Skip to main content


Village Health Works

New York, NY, USA

Partners U-Z

Village Health Works (New York, NY, USA)

Village Health Works (VHW) was born out of compassion, remembrance of a personal journey, compassion for the pain of others and an old childhood dream that became a reality in 2007.


Village Health Works Founder and CEO, Deogratias Niyizonkiza's compelling story:

Born in rural Burundi where death seemed to be more common than life, I lost several friends of childhood at tragically young ages. None of my friends who died was able to see a health care provider. Most of them died from preventable and treatable illnesses either in the hands of witchcraft doctors or at home.

In primary school, I would start the school year with such a large number of kids that many did not have a place where to sit. By the end of the school year, the classroom would only be half full because so many kids had died, while others had dropped out to take care of their siblings after their parents had died from undiagnosed illnesses.I was one of the few lucky ones who survived such harsh conditions, and my parents were crucial at keeping my hope alive. They managed to convince me that, even when there was nothing to eat at home and the roof was often leaking over my head in the middle of the night, I was not poor because I had them and they loved me. This, however, did not take away my fear of dying young.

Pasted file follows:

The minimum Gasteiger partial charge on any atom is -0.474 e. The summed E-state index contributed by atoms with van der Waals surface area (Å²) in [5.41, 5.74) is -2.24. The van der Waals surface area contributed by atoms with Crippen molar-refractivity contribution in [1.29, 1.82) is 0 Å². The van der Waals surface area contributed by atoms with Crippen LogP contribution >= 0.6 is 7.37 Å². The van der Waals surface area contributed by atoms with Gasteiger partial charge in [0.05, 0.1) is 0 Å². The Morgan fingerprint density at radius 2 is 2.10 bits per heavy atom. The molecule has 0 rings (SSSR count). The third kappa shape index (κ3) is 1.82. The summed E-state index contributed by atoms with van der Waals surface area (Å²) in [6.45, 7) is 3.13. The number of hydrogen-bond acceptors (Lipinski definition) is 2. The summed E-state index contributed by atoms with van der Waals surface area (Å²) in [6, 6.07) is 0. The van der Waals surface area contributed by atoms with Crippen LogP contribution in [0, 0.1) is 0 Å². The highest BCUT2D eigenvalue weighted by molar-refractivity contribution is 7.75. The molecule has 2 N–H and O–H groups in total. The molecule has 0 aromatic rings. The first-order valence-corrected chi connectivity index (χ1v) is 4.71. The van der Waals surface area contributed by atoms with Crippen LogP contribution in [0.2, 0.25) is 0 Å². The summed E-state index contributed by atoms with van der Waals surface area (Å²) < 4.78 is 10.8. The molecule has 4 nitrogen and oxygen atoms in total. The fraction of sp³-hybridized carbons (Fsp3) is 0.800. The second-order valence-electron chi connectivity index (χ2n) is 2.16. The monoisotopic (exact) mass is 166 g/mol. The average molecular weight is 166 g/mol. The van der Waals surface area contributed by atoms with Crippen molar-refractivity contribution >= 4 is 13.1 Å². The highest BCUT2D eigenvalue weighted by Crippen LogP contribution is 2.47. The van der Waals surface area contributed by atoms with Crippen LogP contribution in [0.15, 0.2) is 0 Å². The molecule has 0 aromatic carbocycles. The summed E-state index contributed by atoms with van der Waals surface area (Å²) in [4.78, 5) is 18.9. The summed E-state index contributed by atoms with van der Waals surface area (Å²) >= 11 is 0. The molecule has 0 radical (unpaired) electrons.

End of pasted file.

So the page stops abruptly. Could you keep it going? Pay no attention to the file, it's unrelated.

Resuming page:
So, my life was not a life in which I would ask myself, “what is my future going to be like?” It was a life of constant fear of the preventable death that took life of my neighbors and friends, a life in which my biggest questions were “Am I going to be next? Isn’t there anything available to protect us from dying so prematurely?”

As time passed, I organized a group of students while in secondary school to build a dispensary. The project did not get anywhere after the rain damaged all the bricks that we had made. But the idea never died.

Such precarious health conditions in the community continued to take more lives and became even worse during and after the brutal thirteen years of bloodshed in Burundi. Those years in particular were characterized by something more than just total lack of good health, but also, a total lack of deference to human life, values and dignity.

In 2005, I visited my sick mother in a hospital and spoke with a physician who felt powerless and humiliated in front of patients dying from diseases that could easily be controlled if resources were available, and if dirt-poor patients were not detained for having failed to pay medical fees they couldn’t afford.

I knew the unfortunate health status of this society before my return to Burundi. So, when I arrived in Burundi and saw how sick people were, I was dismayed but not surprised. What I had not fully imagined, though, was the magnitude of the suffering of the patients there. The stories I heard from family members and friends personalized such suffering. In that year, my mother was found unconscious by the side of the road after collapsing on the long trek to a clinic for malaria treatment. A Good Samaritan rescued her from what easily could have been another lonely, undocumented Burundian death. My return to Burundi that year meant that I could attach more faces and stories to the statistics.